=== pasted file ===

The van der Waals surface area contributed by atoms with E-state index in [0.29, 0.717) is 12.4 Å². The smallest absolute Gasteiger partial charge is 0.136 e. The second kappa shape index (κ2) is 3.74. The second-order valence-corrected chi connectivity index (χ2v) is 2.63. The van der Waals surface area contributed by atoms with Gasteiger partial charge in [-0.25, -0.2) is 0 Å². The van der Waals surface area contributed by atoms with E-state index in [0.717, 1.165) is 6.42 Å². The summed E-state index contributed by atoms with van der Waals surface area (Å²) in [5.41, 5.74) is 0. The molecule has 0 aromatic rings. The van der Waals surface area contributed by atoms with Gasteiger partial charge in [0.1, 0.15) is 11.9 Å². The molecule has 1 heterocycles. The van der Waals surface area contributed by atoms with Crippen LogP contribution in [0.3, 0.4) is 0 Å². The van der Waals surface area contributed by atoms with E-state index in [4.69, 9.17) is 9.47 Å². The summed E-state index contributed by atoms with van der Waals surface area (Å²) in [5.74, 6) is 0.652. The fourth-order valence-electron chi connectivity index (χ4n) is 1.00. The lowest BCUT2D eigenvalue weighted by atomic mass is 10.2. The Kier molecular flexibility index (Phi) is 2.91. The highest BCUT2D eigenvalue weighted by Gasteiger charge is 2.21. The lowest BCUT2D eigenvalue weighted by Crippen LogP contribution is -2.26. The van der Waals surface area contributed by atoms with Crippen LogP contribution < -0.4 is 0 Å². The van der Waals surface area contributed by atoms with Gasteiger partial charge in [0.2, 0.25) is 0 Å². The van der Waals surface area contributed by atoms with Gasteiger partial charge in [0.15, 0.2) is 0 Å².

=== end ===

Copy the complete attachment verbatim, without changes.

The van der Waals surface area contributed by atoms with E-state index in [0.29, 0.717) is 12.4 Å². The smallest absolute Gasteiger partial charge is 0.136 e. The second kappa shape index (κ2) is 3.74. The second-order valence-corrected chi connectivity index (χ2v) is 2.63. The van der Waals surface area contributed by atoms with Gasteiger partial charge in [-0.25, -0.2) is 0 Å². The van der Waals surface area contributed by atoms with E-state index in [0.717, 1.165) is 6.42 Å². The summed E-state index contributed by atoms with van der Waals surface area (Å²) in [5.41, 5.74) is 0. The molecule has 0 aromatic rings. The van der Waals surface area contributed by atoms with Gasteiger partial charge in [0.1, 0.15) is 11.9 Å². The molecule has 1 heterocycles. The van der Waals surface area contributed by atoms with Crippen LogP contribution in [0.3, 0.4) is 0 Å². The van der Waals surface area contributed by atoms with E-state index in [4.69, 9.17) is 9.47 Å². The summed E-state index contributed by atoms with van der Waals surface area (Å²) in [5.74, 6) is 0.652. The fourth-order valence-electron chi connectivity index (χ4n) is 1.00. The lowest BCUT2D eigenvalue weighted by atomic mass is 10.2. The Kier molecular flexibility index (Phi) is 2.91. The highest BCUT2D eigenvalue weighted by Gasteiger charge is 2.21. The lowest BCUT2D eigenvalue weighted by Crippen LogP contribution is -2.26. The van der Waals surface area contributed by atoms with Crippen LogP contribution < -0.4 is 0 Å². The van der Waals surface area contributed by atoms with Gasteiger partial charge in [0.2, 0.25) is 0 Å². The van der Waals surface area contributed by atoms with Gasteiger partial charge in [0.15, 0.2) is 0 Å².